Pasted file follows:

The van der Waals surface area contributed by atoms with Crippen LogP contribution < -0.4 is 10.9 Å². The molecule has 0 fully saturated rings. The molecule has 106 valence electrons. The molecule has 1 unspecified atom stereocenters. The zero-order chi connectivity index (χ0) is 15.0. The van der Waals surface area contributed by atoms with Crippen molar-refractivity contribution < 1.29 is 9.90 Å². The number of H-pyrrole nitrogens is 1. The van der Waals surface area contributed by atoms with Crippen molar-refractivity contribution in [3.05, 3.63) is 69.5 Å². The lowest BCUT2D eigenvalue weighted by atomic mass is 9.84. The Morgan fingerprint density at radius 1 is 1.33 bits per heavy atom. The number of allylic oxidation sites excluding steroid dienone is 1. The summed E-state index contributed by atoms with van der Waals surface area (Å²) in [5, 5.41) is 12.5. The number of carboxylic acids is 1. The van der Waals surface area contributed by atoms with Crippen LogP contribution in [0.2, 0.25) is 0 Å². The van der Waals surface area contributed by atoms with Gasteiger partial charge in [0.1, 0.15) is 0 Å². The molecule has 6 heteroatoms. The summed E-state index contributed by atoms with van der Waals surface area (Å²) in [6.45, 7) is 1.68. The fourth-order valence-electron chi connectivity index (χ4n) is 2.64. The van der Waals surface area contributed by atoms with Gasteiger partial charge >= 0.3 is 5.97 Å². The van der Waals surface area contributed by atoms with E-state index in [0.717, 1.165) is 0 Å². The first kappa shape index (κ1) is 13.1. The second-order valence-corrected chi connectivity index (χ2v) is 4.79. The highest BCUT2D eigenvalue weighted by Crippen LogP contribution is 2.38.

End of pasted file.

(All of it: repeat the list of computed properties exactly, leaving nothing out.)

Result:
The van der Waals surface area contributed by atoms with Crippen LogP contribution < -0.4 is 10.9 Å². The molecule has 0 fully saturated rings. The molecule has 106 valence electrons. The molecule has 1 unspecified atom stereocenters. The zero-order chi connectivity index (χ0) is 15.0. The van der Waals surface area contributed by atoms with Crippen molar-refractivity contribution < 1.29 is 9.90 Å². The number of H-pyrrole nitrogens is 1. The van der Waals surface area contributed by atoms with Crippen molar-refractivity contribution in [3.05, 3.63) is 69.5 Å². The lowest BCUT2D eigenvalue weighted by atomic mass is 9.84. The Morgan fingerprint density at radius 1 is 1.33 bits per heavy atom. The number of allylic oxidation sites excluding steroid dienone is 1. The summed E-state index contributed by atoms with van der Waals surface area (Å²) in [5, 5.41) is 12.5. The number of carboxylic acids is 1. The van der Waals surface area contributed by atoms with Crippen LogP contribution in [0.2, 0.25) is 0 Å². The van der Waals surface area contributed by atoms with Gasteiger partial charge in [0.1, 0.15) is 0 Å². The molecule has 6 heteroatoms. The summed E-state index contributed by atoms with van der Waals surface area (Å²) in [6.45, 7) is 1.68. The fourth-order valence-electron chi connectivity index (χ4n) is 2.64. The van der Waals surface area contributed by atoms with Gasteiger partial charge >= 0.3 is 5.97 Å². The van der Waals surface area contributed by atoms with E-state index in [0.717, 1.165) is 0 Å². The first kappa shape index (κ1) is 13.1. The second-order valence-corrected chi connectivity index (χ2v) is 4.79. The highest BCUT2D eigenvalue weighted by Crippen LogP contribution is 2.38.